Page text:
The first significant solar eclipse visible in California since 1992, was the carrot that motivated Boojums Bebo and Ron to fire up the humbugy at 6:30 am on a Sunday morning and strike out for a suitable viewing site in Northern California. Not only would we be able to observe a rare astronomical event, but also photographing the eclipse would be an opportunity to rehearse our photography skills prior to our anticipated trip to Australia in November to view a total eclipse of the sun.
The week prior was used to prepare equipment and research the upcoming event. At the urging of veteran eclipse chaser Cherrill Spencer (10 events), we settled on the National Park sponsored site at Whiskeytown Lake, a few miles west of Redding, CA as our destination.
The Whiskey town site which combined mountains, beach and water, resulted in an easy-going crowd and a party-like atmosphere. It was a mixed group ranging from preschoolers in water wings, teens in bikinis and locals selling Kambucha drinks, to electronic game programmers, chemistry professors, elementary school science teachers and so on. The Astronomical Club of the Sierra kept everyone grounded with an astounding array of heavy-duty telescopes, equatorial mounts and computers. They graciously made all of the equipment available for viewing by the general public on ‘Telescope Row.”
Most of us made use of eclipse glasses, welding glass filters, and pinhole cameras. The eclipse started almost imperceptibly, but the movement of the moon slowly progressed over the course of an hour to dim the sunlight and finally to perfectly align with the sun. Since the moon was at its furthest orbit from the earth, the sun was only 96% covered resulting in a ‘ring of fire” around the rim of the moon. The moment of maximum eclipse was met with applause, whistles and gasps.
The maximum eclipse passed quickly lasting only about four minutes. We continued to watch for another hour as the process reversed itself and the sun was fully restored to its former intensity.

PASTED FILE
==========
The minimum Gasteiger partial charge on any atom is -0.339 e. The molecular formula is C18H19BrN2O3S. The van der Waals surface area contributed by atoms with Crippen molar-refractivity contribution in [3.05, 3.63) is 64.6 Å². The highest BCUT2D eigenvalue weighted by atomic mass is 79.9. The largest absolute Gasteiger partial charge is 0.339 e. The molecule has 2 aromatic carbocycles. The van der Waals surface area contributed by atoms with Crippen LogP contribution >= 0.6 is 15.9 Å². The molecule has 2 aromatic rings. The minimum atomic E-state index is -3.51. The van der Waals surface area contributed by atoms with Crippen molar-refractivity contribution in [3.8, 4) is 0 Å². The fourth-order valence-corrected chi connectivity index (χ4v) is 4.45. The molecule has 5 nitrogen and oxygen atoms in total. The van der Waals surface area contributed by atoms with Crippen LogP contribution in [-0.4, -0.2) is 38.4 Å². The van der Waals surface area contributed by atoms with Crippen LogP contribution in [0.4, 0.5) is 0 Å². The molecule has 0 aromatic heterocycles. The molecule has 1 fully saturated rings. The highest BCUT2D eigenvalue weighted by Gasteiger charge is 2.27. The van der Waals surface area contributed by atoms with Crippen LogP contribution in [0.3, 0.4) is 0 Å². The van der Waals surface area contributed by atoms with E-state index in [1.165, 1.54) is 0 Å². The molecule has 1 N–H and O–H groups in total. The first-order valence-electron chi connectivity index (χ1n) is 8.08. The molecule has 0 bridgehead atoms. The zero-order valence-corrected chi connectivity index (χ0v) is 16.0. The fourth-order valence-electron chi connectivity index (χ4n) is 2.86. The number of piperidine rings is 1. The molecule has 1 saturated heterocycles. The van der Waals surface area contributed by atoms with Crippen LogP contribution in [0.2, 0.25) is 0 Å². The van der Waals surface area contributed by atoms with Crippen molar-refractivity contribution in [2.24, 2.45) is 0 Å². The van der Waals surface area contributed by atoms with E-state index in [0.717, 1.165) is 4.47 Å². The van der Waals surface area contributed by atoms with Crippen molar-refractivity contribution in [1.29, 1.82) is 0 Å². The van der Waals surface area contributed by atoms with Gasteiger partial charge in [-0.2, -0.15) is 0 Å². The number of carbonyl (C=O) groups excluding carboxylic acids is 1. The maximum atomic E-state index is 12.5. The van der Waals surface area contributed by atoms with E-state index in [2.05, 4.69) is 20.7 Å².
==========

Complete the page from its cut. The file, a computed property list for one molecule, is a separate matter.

After an overnight stay in Red Bluff, the energized Boojums headed back to San Francisco. Topics of discussion included:
The Titanic: engineering and operational failures, recovery methods and the ethical implications disturbing this site and other burials for commercial or scientific justification.
Torture: waterboarding, is it or isn’t it. Physical vs. psychological torture. Rendition. If or when torture might be justified.
Drug trade: methamphetamine use and distribution in E and SE Asia. Iranian drug production, Mexican drug cartel violence, US drug laws.
Immigration and Citizenship: renouncing citizenship to avoid paying taxes, the duties and responsibilities of citizenship.
Prison sentencing guidelines: capital punishment – when or if ever appropriate, length of prison sentencing generally. Effects of long-term incarceration.
Denigration of Presidential candidates by the left and right: Super pacs, dirty tricks, Republican primary, personal attacks and boycotts by activists against non politicians. German privacy laws.
Lifestyles of the suddenly rich and famous: effects on personality, lifestyle, and questions of social responsibility.
Transfer of Intellectual property: US regulations or lack thereof vs. advancement of emerging countries.